In this example sub-from-B() will silently fail until it tries to open the file named “42”. While sub-from-C() will try to coerce 42 to become a file handle and throw. So there lies a danger in dynvars expected to be set by independent modules. Worse, the behaviour might suddenly pop up after any zef --install. Raku is a dynamic language that will try its best to convert values automatically and fail at runtime. It is good advice to support the compiler by failing early.

I want to use dynvars in a few modules to provide semi-global flags to remove boilerplate. The following seems to provide protection against unintentional dynvar-spill over.

class Switch is Mu {
    has $.name;
    method gist { $.name }
    method Str { die('invalid coersion') }

constant on = :name<on>;
constant off = :name<off>;

sub s() {
    # put $*d; # this will die
    say $*d;
    dd $*d;
my $*d = off;
# OUTPUT: off
#         Switch $*d = => "off")

I derive from Mu to get rid of all the coercers from Cool and overload Str to take that one out of the loop as well. Using say for anything but debugging is a bug anyway, so I might support it properly with .gist. Since I create a type with the class I can then go and protect my subs and methods with a whereception.

sub dyn-var-typecheck(Mu:U \T, $name) {
    sub {
        DYNAMIC::($name) ~~ T || die(„$name is set to an unexpected value“)

constant &dyn-s-typecheck = dyn-var-typecheck(Switch, ‚$*d‘);

sub s($? where dyn-s-typecheck) { }
# OUTPUT: $*d is set to an unexpected value
#         in sub  at /home/dex/projects/blog/shielded-dynvars.raku line 6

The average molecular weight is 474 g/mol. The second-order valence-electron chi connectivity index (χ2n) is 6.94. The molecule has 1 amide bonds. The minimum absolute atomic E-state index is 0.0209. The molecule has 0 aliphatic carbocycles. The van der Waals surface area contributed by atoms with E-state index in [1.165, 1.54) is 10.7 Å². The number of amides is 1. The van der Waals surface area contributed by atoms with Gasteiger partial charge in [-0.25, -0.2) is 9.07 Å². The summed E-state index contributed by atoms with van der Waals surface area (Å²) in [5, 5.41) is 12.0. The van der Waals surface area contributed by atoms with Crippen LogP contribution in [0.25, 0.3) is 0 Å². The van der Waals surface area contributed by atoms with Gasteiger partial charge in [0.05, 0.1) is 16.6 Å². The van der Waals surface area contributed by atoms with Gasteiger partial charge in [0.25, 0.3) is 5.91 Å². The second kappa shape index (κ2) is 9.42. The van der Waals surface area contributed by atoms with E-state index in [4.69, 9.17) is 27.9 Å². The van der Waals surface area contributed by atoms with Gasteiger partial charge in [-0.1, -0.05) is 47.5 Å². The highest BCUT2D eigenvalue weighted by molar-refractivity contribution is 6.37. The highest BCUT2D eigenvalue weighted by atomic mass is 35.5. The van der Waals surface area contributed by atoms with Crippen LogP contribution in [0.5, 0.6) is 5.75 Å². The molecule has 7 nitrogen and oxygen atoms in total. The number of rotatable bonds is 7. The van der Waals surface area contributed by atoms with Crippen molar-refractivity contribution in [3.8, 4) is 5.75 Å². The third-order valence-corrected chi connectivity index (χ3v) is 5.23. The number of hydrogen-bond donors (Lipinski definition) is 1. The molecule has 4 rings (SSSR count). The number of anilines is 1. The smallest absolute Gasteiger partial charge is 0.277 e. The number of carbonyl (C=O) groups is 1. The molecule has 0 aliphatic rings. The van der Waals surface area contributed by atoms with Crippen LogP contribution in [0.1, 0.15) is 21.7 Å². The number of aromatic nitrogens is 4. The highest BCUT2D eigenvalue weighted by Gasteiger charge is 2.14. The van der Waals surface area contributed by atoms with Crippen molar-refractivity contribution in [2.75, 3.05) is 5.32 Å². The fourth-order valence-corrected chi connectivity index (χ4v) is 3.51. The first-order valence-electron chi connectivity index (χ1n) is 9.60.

#         in sub s at /home/dex/projects/blog/shielded-dynvars.raku line 22
#         in block <unit> at /home/dex/projects/blog/shielded-dynvars.raku line 29

Using the DYNAMIC::($name) in a where clause will slow down any call on MMD. So pulling the check into the sub might be reasonable.

With this measure I feel better to add $*always-capture-stderr to Shell::Piping to get rid of :stderr(Capture) on pretty much any pipe I start. And I feel a lot better when adding $*debug in everywhere.

Raku was not designed with type checks on dynvars in mind. It was designed to be a Perl. That gives us the flexibility to fix problems as they occur.

Categories: Raku


August 9, 2020 1 comment

I have a sub that takes a file and tries to guard itself against a file that does not exist. Where clauses don’t make good error messages.

sub run-test(IO() $file where .e & .f) { };
# Constraint type check failed in binding to parameter '$file'; expected anonymous constraint to be met but got IO::Path ("not-th...)